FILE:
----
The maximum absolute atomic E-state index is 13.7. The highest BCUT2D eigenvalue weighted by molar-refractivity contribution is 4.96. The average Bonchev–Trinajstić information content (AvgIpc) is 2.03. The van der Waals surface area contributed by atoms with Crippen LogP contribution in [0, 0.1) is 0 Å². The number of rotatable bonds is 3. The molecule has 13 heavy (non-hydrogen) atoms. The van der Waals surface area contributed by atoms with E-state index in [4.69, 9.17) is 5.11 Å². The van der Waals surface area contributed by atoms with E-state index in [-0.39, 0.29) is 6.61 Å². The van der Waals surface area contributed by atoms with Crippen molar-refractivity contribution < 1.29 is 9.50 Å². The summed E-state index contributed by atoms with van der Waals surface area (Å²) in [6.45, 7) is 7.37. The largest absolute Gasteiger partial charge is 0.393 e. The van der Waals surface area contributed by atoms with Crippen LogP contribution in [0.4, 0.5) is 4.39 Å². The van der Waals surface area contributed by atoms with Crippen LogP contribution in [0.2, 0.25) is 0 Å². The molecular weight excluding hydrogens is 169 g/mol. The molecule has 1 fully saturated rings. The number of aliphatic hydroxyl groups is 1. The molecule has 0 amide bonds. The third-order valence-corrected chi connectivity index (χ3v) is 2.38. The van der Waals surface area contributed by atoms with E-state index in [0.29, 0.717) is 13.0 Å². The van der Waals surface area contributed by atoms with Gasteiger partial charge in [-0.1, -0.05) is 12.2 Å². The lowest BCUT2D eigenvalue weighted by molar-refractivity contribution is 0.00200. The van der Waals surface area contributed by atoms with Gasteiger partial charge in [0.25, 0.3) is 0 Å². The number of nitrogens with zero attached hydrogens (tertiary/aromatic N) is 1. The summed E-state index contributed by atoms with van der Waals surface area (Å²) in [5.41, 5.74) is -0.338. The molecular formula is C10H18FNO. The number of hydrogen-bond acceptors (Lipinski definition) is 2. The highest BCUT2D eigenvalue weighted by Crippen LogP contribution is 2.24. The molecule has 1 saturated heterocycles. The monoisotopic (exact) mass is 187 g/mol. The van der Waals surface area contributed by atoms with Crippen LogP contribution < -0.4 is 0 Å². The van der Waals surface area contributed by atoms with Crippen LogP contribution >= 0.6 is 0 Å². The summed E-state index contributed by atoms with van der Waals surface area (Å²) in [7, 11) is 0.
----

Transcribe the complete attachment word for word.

The maximum absolute atomic E-state index is 13.7. The highest BCUT2D eigenvalue weighted by molar-refractivity contribution is 4.96. The average Bonchev–Trinajstić information content (AvgIpc) is 2.03. The van der Waals surface area contributed by atoms with Crippen LogP contribution in [0, 0.1) is 0 Å². The number of rotatable bonds is 3. The molecule has 13 heavy (non-hydrogen) atoms. The van der Waals surface area contributed by atoms with E-state index in [4.69, 9.17) is 5.11 Å². The van der Waals surface area contributed by atoms with E-state index in [-0.39, 0.29) is 6.61 Å². The van der Waals surface area contributed by atoms with Crippen molar-refractivity contribution < 1.29 is 9.50 Å². The summed E-state index contributed by atoms with van der Waals surface area (Å²) in [6.45, 7) is 7.37. The largest absolute Gasteiger partial charge is 0.393 e. The van der Waals surface area contributed by atoms with Crippen LogP contribution in [0.4, 0.5) is 4.39 Å². The van der Waals surface area contributed by atoms with Crippen LogP contribution in [0.2, 0.25) is 0 Å². The molecular weight excluding hydrogens is 169 g/mol. The molecule has 1 fully saturated rings. The number of aliphatic hydroxyl groups is 1. The molecule has 0 amide bonds. The third-order valence-corrected chi connectivity index (χ3v) is 2.38. The van der Waals surface area contributed by atoms with E-state index in [0.29, 0.717) is 13.0 Å². The van der Waals surface area contributed by atoms with Gasteiger partial charge in [-0.1, -0.05) is 12.2 Å². The lowest BCUT2D eigenvalue weighted by molar-refractivity contribution is 0.00200. The van der Waals surface area contributed by atoms with Gasteiger partial charge in [0.25, 0.3) is 0 Å². The number of nitrogens with zero attached hydrogens (tertiary/aromatic N) is 1. The summed E-state index contributed by atoms with van der Waals surface area (Å²) in [5.41, 5.74) is -0.338. The molecular formula is C10H18FNO. The number of hydrogen-bond acceptors (Lipinski definition) is 2. The highest BCUT2D eigenvalue weighted by Crippen LogP contribution is 2.24. The molecule has 1 saturated heterocycles. The monoisotopic (exact) mass is 187 g/mol. The van der Waals surface area contributed by atoms with Crippen LogP contribution < -0.4 is 0 Å². The van der Waals surface area contributed by atoms with Crippen LogP contribution >= 0.6 is 0 Å². The summed E-state index contributed by atoms with van der Waals surface area (Å²) in [7, 11) is 0.